A parameter is an entity that stores values.
It can be a
name, a number, or one of the special characters
A variable is a parameter denoted by a
A variable has a value and zero or more attributes.
Attributes are assigned using the
declare builtin command
(see the description of the
declare builtin in Bash Builtins).
A parameter is set if it has been assigned a value. The null string is
a valid value. Once a variable is set, it may be unset only by using
unset builtin command.
A variable may be assigned to by a statement of the form
is not given, the variable is assigned the null string. All
values undergo tilde expansion, parameter and variable expansion,
command substitution, arithmetic expansion, and quote
removal (detailed below). If the variable has its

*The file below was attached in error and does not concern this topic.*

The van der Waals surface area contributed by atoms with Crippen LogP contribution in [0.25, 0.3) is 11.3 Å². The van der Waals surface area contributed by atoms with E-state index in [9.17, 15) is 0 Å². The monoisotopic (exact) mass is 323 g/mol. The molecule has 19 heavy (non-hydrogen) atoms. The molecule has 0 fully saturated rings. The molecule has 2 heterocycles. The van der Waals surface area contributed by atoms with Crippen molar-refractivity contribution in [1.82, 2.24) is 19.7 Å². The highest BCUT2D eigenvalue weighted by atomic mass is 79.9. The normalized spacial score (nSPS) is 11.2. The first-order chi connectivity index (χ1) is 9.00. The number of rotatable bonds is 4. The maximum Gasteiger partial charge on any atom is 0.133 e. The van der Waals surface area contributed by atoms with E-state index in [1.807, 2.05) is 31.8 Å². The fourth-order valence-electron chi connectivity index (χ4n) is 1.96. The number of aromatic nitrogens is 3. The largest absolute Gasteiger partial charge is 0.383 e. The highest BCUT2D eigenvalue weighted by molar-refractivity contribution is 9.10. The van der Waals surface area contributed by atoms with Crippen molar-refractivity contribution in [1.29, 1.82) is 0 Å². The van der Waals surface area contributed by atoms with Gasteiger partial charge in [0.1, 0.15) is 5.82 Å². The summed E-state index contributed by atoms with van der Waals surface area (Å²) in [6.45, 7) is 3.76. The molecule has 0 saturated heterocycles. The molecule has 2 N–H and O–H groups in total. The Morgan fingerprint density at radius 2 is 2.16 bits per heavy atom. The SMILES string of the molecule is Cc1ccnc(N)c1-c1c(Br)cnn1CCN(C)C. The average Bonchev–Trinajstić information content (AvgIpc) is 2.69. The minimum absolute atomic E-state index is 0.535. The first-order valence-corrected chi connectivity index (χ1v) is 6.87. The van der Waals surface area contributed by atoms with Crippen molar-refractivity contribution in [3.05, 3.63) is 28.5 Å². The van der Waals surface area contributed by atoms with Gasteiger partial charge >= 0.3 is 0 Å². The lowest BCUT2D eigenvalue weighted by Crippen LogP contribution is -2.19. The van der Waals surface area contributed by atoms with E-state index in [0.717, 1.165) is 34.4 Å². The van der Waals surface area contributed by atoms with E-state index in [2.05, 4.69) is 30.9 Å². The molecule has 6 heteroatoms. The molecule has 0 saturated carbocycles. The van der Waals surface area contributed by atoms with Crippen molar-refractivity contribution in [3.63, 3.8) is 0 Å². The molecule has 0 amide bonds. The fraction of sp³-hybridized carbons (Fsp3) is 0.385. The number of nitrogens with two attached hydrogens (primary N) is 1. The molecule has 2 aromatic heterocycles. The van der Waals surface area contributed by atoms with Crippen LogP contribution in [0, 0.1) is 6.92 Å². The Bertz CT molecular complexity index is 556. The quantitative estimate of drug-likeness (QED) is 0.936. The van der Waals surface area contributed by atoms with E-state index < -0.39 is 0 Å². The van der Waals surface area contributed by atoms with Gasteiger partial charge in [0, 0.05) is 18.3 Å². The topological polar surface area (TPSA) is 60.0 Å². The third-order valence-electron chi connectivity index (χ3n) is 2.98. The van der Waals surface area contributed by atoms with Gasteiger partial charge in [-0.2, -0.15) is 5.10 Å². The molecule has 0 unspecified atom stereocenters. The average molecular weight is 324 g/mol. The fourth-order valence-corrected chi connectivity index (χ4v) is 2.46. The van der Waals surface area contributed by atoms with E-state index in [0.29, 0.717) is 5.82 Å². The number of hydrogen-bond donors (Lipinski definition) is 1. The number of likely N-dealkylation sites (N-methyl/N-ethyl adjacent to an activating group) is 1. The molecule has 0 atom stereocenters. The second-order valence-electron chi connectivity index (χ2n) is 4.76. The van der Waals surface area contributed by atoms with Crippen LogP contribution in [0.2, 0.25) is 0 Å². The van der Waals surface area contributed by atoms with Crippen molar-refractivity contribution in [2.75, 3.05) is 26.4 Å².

attribute set, then value
is evaluated as an arithmetic expression even if the
expansion is not used (see Arithmetic Expansion).
Word splitting is not performed, with the exception
"$@" as explained below.
Filename expansion is not performed.
Assignment statements may also appear as arguments to the
local builtin commands.
In the context where an assignment statement is assigning a value to a shell variable or array index (see Arrays), the ‘+=’ operator can be used to append to or add to the variable's previous value. When ‘+=’ is applied to a variable for which the integer attribute has been set, value is evaluated as an arithmetic expression and added to the variable's current value, which is also evaluated. When ‘+=’ is applied to an array variable using compound assignment (see Arrays), the variable's value is not unset (as it is when using ‘=’), and new values are appended to the array beginning at one greater than the array's maximum index (for indexed arrays), or added as additional key-value pairs in an associative array. When applied to a string-valued variable, value is expanded and appended to the variable's value.